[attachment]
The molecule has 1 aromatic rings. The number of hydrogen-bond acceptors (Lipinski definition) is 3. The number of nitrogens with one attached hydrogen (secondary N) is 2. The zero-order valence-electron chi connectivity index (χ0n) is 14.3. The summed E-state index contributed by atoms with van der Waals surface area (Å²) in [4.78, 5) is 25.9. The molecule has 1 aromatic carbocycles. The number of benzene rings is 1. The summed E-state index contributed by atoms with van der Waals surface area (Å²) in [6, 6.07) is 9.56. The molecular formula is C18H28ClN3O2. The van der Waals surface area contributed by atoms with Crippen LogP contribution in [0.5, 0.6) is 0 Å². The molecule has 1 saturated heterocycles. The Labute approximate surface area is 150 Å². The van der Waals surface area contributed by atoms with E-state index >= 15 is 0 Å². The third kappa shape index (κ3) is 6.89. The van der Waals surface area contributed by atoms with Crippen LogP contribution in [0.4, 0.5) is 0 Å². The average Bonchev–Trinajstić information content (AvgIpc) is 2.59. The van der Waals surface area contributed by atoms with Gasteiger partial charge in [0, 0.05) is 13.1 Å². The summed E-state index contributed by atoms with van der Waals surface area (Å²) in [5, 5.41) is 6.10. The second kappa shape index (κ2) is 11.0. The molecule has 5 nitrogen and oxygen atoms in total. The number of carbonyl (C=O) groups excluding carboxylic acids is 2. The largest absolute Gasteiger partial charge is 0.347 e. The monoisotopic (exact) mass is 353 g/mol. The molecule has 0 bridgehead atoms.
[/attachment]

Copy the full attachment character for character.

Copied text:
The molecule has 1 aromatic rings. The number of hydrogen-bond acceptors (Lipinski definition) is 3. The number of nitrogens with one attached hydrogen (secondary N) is 2. The zero-order valence-electron chi connectivity index (χ0n) is 14.3. The summed E-state index contributed by atoms with van der Waals surface area (Å²) in [4.78, 5) is 25.9. The molecule has 1 aromatic carbocycles. The number of benzene rings is 1. The summed E-state index contributed by atoms with van der Waals surface area (Å²) in [6, 6.07) is 9.56. The molecular formula is C18H28ClN3O2. The van der Waals surface area contributed by atoms with Crippen LogP contribution in [0.5, 0.6) is 0 Å². The molecule has 1 saturated heterocycles. The Labute approximate surface area is 150 Å². The van der Waals surface area contributed by atoms with E-state index >= 15 is 0 Å². The third kappa shape index (κ3) is 6.89. The van der Waals surface area contributed by atoms with Crippen LogP contribution in [0.4, 0.5) is 0 Å². The average Bonchev–Trinajstić information content (AvgIpc) is 2.59. The van der Waals surface area contributed by atoms with Gasteiger partial charge in [0, 0.05) is 13.1 Å². The summed E-state index contributed by atoms with van der Waals surface area (Å²) in [5, 5.41) is 6.10. The second kappa shape index (κ2) is 11.0. The molecule has 5 nitrogen and oxygen atoms in total. The number of carbonyl (C=O) groups excluding carboxylic acids is 2. The largest absolute Gasteiger partial charge is 0.347 e. The monoisotopic (exact) mass is 353 g/mol. The molecule has 0 bridgehead atoms.